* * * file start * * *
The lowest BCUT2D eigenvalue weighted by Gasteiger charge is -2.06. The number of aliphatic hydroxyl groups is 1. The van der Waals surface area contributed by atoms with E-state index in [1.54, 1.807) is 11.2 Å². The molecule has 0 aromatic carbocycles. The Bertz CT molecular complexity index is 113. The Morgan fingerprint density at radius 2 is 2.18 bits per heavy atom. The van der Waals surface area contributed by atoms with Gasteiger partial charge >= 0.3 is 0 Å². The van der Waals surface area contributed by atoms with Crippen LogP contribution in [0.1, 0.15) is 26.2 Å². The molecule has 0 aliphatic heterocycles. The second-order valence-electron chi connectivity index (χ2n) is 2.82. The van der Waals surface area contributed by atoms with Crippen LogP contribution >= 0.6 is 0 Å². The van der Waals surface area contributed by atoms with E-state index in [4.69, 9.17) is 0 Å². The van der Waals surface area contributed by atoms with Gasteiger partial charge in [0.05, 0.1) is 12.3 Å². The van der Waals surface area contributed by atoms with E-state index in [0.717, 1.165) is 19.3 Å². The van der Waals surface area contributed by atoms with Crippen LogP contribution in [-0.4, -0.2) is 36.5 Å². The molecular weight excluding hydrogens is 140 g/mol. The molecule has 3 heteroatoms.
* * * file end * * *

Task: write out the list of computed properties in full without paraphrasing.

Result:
The lowest BCUT2D eigenvalue weighted by Gasteiger charge is -2.06. The number of aliphatic hydroxyl groups is 1. The van der Waals surface area contributed by atoms with E-state index in [1.54, 1.807) is 11.2 Å². The molecule has 0 aromatic carbocycles. The Bertz CT molecular complexity index is 113. The Morgan fingerprint density at radius 2 is 2.18 bits per heavy atom. The van der Waals surface area contributed by atoms with Gasteiger partial charge >= 0.3 is 0 Å². The van der Waals surface area contributed by atoms with Crippen LogP contribution in [0.1, 0.15) is 26.2 Å². The molecule has 0 aliphatic heterocycles. The second-order valence-electron chi connectivity index (χ2n) is 2.82. The van der Waals surface area contributed by atoms with Crippen LogP contribution >= 0.6 is 0 Å². The van der Waals surface area contributed by atoms with E-state index in [4.69, 9.17) is 0 Å². The van der Waals surface area contributed by atoms with Gasteiger partial charge in [0.05, 0.1) is 12.3 Å². The van der Waals surface area contributed by atoms with E-state index in [0.717, 1.165) is 19.3 Å². The van der Waals surface area contributed by atoms with Crippen LogP contribution in [-0.4, -0.2) is 36.5 Å². The molecular weight excluding hydrogens is 140 g/mol. The molecule has 3 heteroatoms.